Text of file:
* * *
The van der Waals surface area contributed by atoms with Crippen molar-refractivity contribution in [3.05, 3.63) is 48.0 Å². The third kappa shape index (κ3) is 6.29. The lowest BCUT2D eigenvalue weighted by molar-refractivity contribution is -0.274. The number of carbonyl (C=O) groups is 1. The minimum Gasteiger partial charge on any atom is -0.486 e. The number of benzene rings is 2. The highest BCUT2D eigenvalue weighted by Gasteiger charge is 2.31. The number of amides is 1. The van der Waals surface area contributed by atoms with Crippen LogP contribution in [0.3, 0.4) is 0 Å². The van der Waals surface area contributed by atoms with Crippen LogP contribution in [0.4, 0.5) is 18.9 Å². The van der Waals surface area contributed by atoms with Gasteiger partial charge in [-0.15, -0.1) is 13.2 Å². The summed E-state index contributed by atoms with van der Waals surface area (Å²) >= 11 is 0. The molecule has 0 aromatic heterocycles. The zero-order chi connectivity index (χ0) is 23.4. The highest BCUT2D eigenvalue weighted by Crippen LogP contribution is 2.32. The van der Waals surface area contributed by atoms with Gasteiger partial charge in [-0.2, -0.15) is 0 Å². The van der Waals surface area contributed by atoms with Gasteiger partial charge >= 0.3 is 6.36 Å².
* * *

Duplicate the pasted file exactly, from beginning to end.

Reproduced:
The van der Waals surface area contributed by atoms with Crippen molar-refractivity contribution in [3.05, 3.63) is 48.0 Å². The third kappa shape index (κ3) is 6.29. The lowest BCUT2D eigenvalue weighted by molar-refractivity contribution is -0.274. The number of carbonyl (C=O) groups is 1. The minimum Gasteiger partial charge on any atom is -0.486 e. The number of benzene rings is 2. The highest BCUT2D eigenvalue weighted by Gasteiger charge is 2.31. The number of amides is 1. The van der Waals surface area contributed by atoms with Crippen LogP contribution in [0.3, 0.4) is 0 Å². The van der Waals surface area contributed by atoms with Crippen LogP contribution in [0.4, 0.5) is 18.9 Å². The van der Waals surface area contributed by atoms with Gasteiger partial charge in [-0.15, -0.1) is 13.2 Å². The summed E-state index contributed by atoms with van der Waals surface area (Å²) >= 11 is 0. The molecule has 0 aromatic heterocycles. The zero-order chi connectivity index (χ0) is 23.4. The highest BCUT2D eigenvalue weighted by Crippen LogP contribution is 2.32. The van der Waals surface area contributed by atoms with Gasteiger partial charge in [-0.2, -0.15) is 0 Å². The van der Waals surface area contributed by atoms with Gasteiger partial charge >= 0.3 is 6.36 Å².